Electrons to replace molecules in US homes



Democrats are looking to decarbonize American homes with a slim majority in the U.S. Congress, introducing measures to drive the electrification of American households. According to the House Select Committee on the Climate Crisis, 42% of U.S. energy-related emissions are generated in the home, largely from heating, cooling, cooking and transportation. As the Biden administration targets a clean energy grid by 2035, and zero emissions by 2050, new sweeping legislation is being proposed.

U.S. Senator Martin Heinrich (D-New Mexico) introduced the Zero-Emission Homes Act to the Senate this past summer, with 11 Democrat colleagues as co-sponsors. Under the bill, up-front rebates would be provided for the purchase and installation of electric appliances and equipment in U.S. homes.

The bill would support both single-family and multi-unit residences and provide additional financial support to low- and moderate-income (LMI) households. So far, the bill has won support from nearly 200 organizations and nonprofits.

Under the bill, products and projects associated with household electrification would be designated as “qualified electrification projects” (QEPs). Those devices would be eligible for up to $10,000 in price relief for purchase and installation. Contractors installing QEPs in LMI communities would receive additional incentives to take on these projects.

Electrification data

In a study by Rewiring America, an electrification advocacy group, around 85% of households in the United States were found to be in line to save money on monthly energy bills today if they were using modern all-electric equipment. The report estimated that manufacturing, installing, and servicing those electric appliances would create and sustain over one million U.S. jobs. The proposed Senate act primarily lists electric load or service center upgrades, heat pumps, electric cooking appliances, electric clothes dryers as QEPs. It also includes other upgrades to residences, including solar.

The bill would allow for the installation and use of EV chargers, home rewiring, and rooftop PV systems. If solar were to qualify as QEPs, which in the language of the bill must be “determined appropriate by the Secretary [of Energy]” residential solar could be made more affordable for many Americans.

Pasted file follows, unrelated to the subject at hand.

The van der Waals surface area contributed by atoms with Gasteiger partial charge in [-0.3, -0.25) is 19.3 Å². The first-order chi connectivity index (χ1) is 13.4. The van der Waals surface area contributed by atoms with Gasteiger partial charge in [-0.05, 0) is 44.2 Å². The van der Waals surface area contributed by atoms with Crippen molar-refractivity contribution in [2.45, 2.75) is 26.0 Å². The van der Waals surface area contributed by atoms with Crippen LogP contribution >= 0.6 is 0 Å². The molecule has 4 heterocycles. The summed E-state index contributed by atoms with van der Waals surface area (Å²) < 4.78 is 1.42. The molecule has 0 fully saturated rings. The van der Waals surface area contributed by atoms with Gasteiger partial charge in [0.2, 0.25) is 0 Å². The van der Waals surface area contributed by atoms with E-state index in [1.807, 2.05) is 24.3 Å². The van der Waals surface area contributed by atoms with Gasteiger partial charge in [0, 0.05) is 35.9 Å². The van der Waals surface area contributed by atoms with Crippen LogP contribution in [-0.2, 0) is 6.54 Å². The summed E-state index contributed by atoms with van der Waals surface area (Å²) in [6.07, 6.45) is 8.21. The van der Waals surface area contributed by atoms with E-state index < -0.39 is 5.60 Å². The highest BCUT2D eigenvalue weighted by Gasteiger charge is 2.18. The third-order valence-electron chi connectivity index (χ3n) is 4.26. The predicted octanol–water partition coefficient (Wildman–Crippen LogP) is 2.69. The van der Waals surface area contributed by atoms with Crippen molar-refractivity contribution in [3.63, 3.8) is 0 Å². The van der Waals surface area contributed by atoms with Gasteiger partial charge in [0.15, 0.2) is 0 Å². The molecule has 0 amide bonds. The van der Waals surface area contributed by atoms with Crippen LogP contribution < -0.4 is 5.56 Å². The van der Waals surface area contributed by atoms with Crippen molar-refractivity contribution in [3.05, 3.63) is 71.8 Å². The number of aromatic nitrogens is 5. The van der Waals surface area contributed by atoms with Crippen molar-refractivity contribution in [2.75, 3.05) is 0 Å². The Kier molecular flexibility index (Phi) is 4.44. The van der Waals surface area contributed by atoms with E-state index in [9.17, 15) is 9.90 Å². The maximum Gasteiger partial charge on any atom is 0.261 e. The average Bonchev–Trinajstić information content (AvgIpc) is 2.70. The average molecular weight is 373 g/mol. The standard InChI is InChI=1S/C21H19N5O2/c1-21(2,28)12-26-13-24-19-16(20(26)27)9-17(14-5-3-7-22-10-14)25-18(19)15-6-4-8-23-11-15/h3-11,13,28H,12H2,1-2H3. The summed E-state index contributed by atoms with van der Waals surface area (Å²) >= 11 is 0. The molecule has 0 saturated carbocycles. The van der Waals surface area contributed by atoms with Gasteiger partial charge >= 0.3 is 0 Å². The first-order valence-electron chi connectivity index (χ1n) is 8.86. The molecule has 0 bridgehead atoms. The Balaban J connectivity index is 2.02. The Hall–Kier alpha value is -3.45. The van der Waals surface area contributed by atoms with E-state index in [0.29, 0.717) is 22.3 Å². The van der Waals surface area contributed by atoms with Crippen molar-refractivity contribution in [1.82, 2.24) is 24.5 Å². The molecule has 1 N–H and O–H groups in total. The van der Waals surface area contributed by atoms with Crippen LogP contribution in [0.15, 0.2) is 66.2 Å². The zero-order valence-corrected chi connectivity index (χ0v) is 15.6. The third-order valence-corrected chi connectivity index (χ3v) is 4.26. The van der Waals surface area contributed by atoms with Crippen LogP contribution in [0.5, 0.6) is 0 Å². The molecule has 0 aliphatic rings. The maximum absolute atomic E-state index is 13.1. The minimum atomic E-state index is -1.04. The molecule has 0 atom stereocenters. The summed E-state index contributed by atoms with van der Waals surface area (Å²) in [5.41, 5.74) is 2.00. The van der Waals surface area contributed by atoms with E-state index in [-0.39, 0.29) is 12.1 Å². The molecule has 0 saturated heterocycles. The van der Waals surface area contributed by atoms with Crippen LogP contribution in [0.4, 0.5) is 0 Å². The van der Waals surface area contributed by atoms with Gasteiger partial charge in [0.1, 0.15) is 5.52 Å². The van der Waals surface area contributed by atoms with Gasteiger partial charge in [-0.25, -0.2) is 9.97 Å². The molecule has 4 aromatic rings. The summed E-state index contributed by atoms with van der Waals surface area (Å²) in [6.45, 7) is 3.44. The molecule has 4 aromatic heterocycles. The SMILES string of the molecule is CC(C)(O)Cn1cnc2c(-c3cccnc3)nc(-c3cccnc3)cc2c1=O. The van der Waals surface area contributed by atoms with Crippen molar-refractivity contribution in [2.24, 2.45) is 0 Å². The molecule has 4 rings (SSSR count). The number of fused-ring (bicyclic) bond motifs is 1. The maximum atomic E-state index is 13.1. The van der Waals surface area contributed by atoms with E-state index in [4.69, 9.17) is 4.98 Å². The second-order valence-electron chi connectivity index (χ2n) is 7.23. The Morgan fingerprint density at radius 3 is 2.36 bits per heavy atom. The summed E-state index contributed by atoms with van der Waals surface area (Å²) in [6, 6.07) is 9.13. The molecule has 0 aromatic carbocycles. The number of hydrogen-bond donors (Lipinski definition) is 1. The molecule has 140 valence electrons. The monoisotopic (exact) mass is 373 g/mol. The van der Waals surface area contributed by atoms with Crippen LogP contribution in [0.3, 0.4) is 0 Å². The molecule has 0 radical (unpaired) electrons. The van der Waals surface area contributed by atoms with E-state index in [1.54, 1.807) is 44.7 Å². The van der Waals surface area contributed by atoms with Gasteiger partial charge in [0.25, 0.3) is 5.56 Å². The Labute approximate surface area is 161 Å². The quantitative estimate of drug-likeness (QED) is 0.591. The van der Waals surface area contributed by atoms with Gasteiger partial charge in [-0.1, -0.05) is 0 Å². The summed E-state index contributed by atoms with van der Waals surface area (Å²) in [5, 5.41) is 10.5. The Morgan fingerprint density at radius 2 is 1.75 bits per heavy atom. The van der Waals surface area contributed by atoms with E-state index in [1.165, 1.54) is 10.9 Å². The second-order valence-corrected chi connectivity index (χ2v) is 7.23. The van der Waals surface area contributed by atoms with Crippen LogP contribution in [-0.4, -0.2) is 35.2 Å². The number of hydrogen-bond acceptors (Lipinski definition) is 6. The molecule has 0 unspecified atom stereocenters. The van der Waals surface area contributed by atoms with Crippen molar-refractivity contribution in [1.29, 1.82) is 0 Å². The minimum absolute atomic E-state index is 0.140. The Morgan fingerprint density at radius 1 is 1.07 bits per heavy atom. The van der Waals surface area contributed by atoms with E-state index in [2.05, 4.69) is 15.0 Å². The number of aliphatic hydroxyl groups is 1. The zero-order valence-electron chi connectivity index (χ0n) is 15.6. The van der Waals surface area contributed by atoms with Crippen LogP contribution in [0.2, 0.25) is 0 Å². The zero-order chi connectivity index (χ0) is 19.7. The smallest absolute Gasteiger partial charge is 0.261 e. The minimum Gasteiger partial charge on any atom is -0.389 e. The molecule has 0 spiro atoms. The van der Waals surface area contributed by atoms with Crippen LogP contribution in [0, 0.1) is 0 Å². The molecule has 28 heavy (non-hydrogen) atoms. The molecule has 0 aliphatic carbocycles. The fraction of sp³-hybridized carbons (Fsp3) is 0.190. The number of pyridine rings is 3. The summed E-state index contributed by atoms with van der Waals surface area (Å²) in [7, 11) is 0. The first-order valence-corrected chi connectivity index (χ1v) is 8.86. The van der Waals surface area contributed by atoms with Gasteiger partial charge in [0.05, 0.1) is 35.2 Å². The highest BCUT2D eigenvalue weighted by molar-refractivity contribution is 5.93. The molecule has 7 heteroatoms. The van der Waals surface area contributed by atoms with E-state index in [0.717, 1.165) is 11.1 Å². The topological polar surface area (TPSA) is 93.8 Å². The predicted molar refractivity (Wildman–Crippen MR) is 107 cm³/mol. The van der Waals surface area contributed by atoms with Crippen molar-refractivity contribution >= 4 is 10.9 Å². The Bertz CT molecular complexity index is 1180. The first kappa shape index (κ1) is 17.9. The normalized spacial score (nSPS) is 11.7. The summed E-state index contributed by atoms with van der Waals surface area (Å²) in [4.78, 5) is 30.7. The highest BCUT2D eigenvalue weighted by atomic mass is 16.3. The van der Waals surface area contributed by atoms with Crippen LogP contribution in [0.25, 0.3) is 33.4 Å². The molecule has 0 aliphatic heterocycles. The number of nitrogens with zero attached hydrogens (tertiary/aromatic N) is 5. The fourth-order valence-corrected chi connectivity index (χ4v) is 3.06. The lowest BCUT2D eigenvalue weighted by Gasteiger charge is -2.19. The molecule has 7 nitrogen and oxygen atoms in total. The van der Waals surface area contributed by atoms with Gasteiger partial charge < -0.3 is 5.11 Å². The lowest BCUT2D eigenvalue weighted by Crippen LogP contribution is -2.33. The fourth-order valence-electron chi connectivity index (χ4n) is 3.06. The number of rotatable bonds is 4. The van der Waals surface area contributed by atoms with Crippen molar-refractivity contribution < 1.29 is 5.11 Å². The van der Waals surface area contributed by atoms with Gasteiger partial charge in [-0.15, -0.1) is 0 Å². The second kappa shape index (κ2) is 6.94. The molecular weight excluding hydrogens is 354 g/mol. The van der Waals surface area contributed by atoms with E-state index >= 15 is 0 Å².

A QEP designation for solar would be a timely measure. According to the Solar Energy Industries Association (SEIA), the federal solar investment tax credit is set to provide a 26% credit for solar projects interconnected in 2021 and 2022, to step down to 22% in 2023, and then to be removed entirely for the residential sector in 2024. Meanwhile, commercial and utility scale solar would retain a 10% tax credit through 2024.

Advocates for Zero-Emissions Home bill are enthusiastic that carbon emissions reduction goals can be met while also providing financial relief to the public. Rewiring America estimates that 103 million households could save a combined $37.3 billion per year under its model of over 120 million fully electrified homes across the United States. About 44% of those households provided with savings would be LMI households, saving an average of $377 a year, the analysis found.

State policies

Distributed solar is being actively explored in nearly all 50 states. However, policies vary widely depending on the level of maturity solar has reached in each given state. Recent policy developments support initiatives like community solar, net metering tariff designs, or opening the door for alternative financing like third party-owned systems.